List your worries and concerns then prioritise those which you feel are within your control to manage. Regaining even a small amount of self-control serves as an anchor when events around you seem out of control. Anthony Giddens* (1991) claimed that we are what we make ourselves and if we cannot influence external environments, we can learn to fit with them. This requires flexibility and self-reflection.
An actor’s performance will always be informed and enriched by real-life experience, both good and bad. What you are experiencing now will become a resource to tap into at a later date
Post Traumatic Growth
There are various schools of thought to suggest that experiencing trauma or crisis can lead to psychological growth, depending on how an individual perceives that crisis. Payne and her colleagues** (2007) produced a paper that used the metaphor of a broken vase to show how crisis information can be processed. If a beautiful vase is broken there are three options:
- The pieces can be thrown away
- The pieces can be glued back together in an attempt to revert back to the way things used to be but the repair makes the vase fragile
- Something new, in the form of a beautiful mosaic, can be made from the pieces.
The sentiment here is that successful adaptation to change requires our past to take on different meanings if we are to grow and fit with a new environment.
An actor’s performance will always be informed and enriched by real-life experience, both good and bad. What you are experiencing now will become a resource to tap into at a later date. Why not keep a diary or blog to document your experiences and emotions. It is a way to deepen self- awareness and personal development, tools which are essential for your work.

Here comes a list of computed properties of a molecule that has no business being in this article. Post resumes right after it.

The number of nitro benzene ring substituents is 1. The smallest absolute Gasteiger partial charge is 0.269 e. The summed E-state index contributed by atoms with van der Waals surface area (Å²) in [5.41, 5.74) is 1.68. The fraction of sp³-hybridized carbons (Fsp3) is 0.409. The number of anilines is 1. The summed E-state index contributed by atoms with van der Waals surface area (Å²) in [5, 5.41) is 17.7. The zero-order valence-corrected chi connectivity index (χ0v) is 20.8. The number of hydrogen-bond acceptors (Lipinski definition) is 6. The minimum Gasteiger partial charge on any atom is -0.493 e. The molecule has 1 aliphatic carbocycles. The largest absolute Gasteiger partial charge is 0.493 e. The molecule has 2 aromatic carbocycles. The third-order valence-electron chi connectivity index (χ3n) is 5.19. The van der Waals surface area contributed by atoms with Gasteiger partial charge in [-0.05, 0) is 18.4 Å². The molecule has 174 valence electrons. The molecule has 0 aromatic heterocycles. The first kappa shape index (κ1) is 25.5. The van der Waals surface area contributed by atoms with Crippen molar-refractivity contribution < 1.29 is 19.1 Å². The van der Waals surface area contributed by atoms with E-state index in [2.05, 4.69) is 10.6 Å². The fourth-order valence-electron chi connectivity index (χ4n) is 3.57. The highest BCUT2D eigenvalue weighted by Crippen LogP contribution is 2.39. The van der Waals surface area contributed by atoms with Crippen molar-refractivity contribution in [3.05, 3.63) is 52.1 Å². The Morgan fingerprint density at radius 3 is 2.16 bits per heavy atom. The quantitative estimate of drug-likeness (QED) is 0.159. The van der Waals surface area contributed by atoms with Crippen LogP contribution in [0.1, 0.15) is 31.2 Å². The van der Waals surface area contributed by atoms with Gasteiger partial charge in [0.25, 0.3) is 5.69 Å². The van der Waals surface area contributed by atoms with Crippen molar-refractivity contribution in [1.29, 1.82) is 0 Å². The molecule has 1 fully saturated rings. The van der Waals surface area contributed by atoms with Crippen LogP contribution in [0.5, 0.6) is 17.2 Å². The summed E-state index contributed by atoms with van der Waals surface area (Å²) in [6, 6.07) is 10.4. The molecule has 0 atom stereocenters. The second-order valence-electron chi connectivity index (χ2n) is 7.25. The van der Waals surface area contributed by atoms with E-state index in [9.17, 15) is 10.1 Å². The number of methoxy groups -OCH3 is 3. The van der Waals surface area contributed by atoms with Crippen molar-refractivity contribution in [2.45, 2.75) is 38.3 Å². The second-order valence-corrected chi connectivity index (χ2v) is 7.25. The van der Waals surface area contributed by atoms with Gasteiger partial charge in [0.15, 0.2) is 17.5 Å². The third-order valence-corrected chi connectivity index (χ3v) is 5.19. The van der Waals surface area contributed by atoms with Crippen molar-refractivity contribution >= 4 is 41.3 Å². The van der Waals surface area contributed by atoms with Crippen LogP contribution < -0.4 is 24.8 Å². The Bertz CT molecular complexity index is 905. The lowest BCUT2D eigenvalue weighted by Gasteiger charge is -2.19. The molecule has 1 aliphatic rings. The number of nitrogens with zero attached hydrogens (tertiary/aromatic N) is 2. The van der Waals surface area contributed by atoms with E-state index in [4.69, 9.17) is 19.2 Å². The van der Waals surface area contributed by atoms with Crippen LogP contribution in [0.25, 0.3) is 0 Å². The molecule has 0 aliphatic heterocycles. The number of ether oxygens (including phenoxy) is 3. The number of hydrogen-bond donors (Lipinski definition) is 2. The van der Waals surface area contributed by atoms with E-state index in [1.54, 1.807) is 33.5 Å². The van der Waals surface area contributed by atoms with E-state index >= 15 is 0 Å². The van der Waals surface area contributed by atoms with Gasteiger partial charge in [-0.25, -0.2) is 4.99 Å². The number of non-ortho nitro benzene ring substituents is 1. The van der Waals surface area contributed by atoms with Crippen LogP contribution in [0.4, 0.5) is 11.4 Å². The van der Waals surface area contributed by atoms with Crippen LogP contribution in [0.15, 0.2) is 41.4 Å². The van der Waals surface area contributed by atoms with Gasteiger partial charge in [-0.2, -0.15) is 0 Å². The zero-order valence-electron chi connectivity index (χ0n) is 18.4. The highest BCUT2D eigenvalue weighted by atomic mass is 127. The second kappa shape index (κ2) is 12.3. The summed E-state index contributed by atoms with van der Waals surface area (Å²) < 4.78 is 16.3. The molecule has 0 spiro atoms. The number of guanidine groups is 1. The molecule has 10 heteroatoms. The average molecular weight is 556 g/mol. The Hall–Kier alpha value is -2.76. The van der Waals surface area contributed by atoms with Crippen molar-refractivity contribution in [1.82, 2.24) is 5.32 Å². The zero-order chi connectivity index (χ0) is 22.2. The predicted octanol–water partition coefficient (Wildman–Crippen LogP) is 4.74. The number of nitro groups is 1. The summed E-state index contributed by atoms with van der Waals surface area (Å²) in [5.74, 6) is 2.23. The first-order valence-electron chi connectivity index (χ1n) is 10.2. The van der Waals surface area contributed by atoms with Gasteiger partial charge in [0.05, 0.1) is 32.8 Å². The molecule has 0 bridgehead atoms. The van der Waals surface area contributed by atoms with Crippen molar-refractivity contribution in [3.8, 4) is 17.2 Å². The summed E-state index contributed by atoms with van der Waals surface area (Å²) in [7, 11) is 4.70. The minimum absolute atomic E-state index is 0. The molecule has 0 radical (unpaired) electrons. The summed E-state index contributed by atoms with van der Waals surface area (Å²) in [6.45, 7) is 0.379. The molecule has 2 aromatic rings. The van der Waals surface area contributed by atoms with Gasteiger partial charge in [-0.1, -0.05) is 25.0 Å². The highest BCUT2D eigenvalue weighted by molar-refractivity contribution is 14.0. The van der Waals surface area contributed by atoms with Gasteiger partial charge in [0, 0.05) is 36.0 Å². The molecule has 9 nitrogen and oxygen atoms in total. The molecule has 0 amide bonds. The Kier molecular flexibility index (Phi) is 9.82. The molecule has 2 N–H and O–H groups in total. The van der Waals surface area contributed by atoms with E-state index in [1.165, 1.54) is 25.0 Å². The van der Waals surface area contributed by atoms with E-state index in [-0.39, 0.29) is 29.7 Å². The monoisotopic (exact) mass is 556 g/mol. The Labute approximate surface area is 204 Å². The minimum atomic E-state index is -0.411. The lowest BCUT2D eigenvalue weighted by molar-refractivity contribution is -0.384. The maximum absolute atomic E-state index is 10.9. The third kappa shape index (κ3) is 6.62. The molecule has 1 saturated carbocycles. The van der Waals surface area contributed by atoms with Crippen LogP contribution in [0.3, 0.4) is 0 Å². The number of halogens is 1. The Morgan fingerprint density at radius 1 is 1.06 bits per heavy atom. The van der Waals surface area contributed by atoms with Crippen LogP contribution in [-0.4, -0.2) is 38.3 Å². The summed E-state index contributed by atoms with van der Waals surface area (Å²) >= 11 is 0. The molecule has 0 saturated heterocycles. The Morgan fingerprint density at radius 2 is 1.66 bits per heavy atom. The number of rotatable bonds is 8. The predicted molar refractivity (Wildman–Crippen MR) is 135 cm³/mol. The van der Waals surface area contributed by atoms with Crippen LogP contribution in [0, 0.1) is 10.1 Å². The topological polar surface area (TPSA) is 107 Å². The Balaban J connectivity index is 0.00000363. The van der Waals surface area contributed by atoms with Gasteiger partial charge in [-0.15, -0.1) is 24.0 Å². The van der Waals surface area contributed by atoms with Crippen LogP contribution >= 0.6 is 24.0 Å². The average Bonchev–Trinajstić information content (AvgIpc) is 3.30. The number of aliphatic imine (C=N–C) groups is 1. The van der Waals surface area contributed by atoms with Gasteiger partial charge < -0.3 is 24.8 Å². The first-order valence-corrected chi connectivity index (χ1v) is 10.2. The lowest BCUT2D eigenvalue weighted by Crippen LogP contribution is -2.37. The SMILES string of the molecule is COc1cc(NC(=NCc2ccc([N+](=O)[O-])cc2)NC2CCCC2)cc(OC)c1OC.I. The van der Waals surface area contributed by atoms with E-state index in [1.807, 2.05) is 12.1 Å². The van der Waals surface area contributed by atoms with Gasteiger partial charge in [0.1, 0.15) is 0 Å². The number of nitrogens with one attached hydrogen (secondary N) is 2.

Finally, a vital part of being an actor is learning to manage the downtimes and cope with the isolation you may experience when a show ends and the friendships you have made also come to an end. These challenges make you ideally placed not only to weather the current crisis and come out stronger but to help others in your community who may not be so well equipped.
Consider developing an online community within the profession where you can share personal experiences, developments in the business and humour.
Create a daily routine that can give structure to your life. Although you need not stick to it rigidly, it is a place of reference to return to if life gets difficult. Each morning list the tasks you hope to achieve that day.
Try not to think too far ahead. Approach each day and each week with an open mind.
The Chimp Paradox is a more theoretical book to help you take control of your emotions and act in your own best interests. The principle is used by sport and performance psychologists.
Do not forget the range of charitable organisations on the Spotlight website that are there to help and listen to your concerns.
* Giddens, A. (1991/2004) Modernity and Self-Identity: Self and Society in the Late Modern Age. Cambridge: Polity Press.
** Payne, A.J., Joseph, S. & Tudway, J. (2007) Assimilation and accommodation processes following traumatic experiences. Journal of Loss and Trauma. 12: 75-91
Jane Oakland is a lecturer at UCL on their Performing Arts Medicine MSc, Performance Coach at Birmingham University and a BAPAM trainer and practitioner. She runs a private practice giving psychological support to all performing artists. Prior to this Jane worked as an opera singer for 35 years in the UK and Holland. For more information visit www.stresspoints.co.uk
Image by Imani Clovis via Unsplash.